Results from drug trials using the DSM diagnosis of MDD are prone to include too great a percentage of cases that are unlikely to be ‘biological’ depression — see, for instance: (9, 18-22). Also, bias from sponsorship (a huge proportion of trials are drug co. sponsored) and cases recruited in primary care*** both muddy the waters even more — to the point of opacity — yet such trials are all grist-to-the-uncritical-mill of meta-analysis and the formation of guidelines and algorithms.

In summary: we know we are including inappropriate cases in trials and we know we are assessing change with a poor and outdated instrument.

Is that smart?

*** It is inconceivable that such cases are predominantly ‘biological’ depression. That explains why mainly sedative drugs like mirtazapine appear effective: Even a small proportion ‘non-biological’ cases contaminating the sample will invalidate most conclusions.


If there is space for another ‘elephant in the room’ it is meta-analysis. This procedure is the 21st century successor to Phrenology and Psychoanalysis (see here for the history of those two long-accepted but groundless notions).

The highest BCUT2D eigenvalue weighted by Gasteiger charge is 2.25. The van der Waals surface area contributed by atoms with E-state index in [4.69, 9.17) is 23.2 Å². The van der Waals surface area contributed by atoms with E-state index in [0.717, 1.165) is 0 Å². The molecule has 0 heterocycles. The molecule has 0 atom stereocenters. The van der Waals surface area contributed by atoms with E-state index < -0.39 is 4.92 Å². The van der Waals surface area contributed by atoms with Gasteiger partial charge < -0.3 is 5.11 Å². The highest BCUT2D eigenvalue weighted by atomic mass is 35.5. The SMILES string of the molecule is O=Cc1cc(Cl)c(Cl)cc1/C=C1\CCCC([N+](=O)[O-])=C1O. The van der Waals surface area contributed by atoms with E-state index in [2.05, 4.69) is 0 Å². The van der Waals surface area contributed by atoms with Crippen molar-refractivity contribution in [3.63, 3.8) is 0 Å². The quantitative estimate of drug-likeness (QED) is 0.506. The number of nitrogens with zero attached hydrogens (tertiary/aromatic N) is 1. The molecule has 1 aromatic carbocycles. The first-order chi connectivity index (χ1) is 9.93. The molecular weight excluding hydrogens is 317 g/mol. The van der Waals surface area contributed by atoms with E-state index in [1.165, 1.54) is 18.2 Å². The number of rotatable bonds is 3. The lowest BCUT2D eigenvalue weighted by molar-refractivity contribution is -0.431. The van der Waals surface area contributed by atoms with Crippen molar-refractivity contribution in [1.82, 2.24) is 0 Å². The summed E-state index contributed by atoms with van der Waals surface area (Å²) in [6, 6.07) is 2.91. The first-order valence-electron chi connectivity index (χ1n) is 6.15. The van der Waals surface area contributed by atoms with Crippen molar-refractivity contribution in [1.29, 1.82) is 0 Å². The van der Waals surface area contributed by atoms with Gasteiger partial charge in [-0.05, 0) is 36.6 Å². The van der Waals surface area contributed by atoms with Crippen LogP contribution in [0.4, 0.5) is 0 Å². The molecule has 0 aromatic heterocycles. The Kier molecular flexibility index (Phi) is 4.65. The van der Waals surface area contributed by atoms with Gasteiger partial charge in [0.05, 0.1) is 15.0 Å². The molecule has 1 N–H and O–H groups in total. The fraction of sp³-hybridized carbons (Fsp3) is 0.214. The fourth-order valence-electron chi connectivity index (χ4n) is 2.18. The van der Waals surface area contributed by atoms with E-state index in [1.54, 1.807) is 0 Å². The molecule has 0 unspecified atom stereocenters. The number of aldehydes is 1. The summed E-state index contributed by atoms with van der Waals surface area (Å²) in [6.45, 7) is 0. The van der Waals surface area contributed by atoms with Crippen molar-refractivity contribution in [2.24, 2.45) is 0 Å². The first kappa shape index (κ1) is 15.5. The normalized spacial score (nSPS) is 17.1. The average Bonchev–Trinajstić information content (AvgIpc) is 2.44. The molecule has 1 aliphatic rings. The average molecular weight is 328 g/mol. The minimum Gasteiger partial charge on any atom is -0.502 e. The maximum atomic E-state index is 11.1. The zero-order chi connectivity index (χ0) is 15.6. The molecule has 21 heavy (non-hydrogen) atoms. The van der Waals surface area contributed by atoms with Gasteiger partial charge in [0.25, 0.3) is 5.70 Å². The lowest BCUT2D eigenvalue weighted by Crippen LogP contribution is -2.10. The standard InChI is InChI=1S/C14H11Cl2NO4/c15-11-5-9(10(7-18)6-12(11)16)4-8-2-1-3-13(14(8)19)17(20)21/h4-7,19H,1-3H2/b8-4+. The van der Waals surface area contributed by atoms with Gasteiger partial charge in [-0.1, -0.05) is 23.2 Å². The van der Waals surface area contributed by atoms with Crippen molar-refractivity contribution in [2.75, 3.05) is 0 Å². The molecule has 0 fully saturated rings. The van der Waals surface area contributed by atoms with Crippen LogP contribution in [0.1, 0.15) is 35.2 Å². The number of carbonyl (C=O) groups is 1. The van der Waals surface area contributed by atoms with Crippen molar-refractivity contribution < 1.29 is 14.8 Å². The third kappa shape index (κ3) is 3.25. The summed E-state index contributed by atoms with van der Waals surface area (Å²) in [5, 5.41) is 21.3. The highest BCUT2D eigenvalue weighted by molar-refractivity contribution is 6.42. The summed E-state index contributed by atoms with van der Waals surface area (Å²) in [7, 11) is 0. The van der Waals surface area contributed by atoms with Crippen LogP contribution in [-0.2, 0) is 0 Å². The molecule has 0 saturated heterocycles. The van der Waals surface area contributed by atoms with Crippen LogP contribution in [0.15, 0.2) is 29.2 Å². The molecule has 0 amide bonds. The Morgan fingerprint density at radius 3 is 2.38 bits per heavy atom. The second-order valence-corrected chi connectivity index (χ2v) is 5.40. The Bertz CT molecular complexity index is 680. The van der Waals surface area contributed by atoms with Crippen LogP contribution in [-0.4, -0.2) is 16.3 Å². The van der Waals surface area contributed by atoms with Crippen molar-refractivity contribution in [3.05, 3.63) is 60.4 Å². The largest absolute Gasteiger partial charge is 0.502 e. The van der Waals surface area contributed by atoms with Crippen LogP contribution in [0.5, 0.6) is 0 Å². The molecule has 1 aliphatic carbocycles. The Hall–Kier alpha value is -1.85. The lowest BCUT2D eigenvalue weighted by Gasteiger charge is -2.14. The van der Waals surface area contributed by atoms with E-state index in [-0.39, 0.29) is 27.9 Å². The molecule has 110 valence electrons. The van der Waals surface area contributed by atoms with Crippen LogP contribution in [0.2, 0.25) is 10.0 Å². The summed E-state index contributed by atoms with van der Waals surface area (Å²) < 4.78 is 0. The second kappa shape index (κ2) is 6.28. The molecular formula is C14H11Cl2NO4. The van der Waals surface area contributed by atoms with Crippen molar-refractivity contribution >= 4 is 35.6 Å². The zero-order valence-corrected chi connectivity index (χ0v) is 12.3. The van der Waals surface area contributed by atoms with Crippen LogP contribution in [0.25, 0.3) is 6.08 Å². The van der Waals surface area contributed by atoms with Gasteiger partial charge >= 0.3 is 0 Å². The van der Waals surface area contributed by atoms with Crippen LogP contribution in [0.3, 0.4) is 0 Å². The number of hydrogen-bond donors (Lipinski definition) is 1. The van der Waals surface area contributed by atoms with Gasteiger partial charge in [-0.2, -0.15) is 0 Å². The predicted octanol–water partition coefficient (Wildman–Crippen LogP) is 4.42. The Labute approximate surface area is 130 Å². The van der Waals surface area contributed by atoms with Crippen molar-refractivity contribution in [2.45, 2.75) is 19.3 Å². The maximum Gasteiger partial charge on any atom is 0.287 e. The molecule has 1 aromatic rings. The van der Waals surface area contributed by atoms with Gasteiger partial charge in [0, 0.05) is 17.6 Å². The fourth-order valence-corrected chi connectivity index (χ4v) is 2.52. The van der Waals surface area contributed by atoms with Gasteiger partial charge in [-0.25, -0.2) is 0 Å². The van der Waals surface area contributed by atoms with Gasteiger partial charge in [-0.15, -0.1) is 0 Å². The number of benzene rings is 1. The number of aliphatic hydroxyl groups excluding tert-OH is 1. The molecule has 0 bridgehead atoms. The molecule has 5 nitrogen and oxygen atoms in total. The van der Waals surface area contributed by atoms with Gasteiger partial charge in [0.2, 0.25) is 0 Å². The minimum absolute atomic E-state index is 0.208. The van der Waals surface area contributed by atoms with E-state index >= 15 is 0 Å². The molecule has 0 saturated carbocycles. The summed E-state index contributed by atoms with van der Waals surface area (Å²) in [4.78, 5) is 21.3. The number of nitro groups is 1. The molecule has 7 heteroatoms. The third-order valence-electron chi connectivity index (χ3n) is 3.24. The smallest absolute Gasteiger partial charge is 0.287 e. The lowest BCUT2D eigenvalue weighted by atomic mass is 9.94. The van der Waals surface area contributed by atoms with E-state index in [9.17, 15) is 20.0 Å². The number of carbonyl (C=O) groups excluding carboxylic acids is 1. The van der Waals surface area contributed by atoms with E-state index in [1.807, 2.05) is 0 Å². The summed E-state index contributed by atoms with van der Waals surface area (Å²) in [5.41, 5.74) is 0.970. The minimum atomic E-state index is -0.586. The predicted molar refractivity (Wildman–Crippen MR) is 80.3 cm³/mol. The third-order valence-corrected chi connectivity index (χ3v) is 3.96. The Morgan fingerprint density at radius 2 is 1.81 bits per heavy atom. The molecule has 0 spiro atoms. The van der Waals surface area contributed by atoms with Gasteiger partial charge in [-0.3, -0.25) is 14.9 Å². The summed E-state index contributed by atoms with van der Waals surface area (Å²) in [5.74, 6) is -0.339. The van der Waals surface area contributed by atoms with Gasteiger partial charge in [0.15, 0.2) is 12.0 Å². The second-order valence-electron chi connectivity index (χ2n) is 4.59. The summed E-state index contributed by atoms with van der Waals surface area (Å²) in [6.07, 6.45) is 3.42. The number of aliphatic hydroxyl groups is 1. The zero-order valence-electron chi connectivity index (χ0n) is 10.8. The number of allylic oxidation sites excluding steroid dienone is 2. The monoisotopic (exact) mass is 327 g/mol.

IMCO meta-analysis is a capricious and deceitful siren (an appreciation of its major limitations is growing, see below): I suggest following Ulysses course of action (block your ears – for those unfamiliar with the myth). Look at the painting (in the link), an allegory if ever there was one – the decaying corpses beside the sirens (of clinical trials?), and the disintegration of the painting itself. One could hardly invent it.

Some time ago I coined the expression ‘Penrose stairs with drugs’ see: and Heres et al. (23). They showed ‘olanzapine beats risperidone, risperidone beats quetiapine, and quetiapine beats olanzapine’ and the same illogical circle (of A>B>C>A) can be replicated with almost all the AD drugs. It is clear to anyone of a scientific mind that many trials are poor quality data and that over-interpretation is omnipresent (24).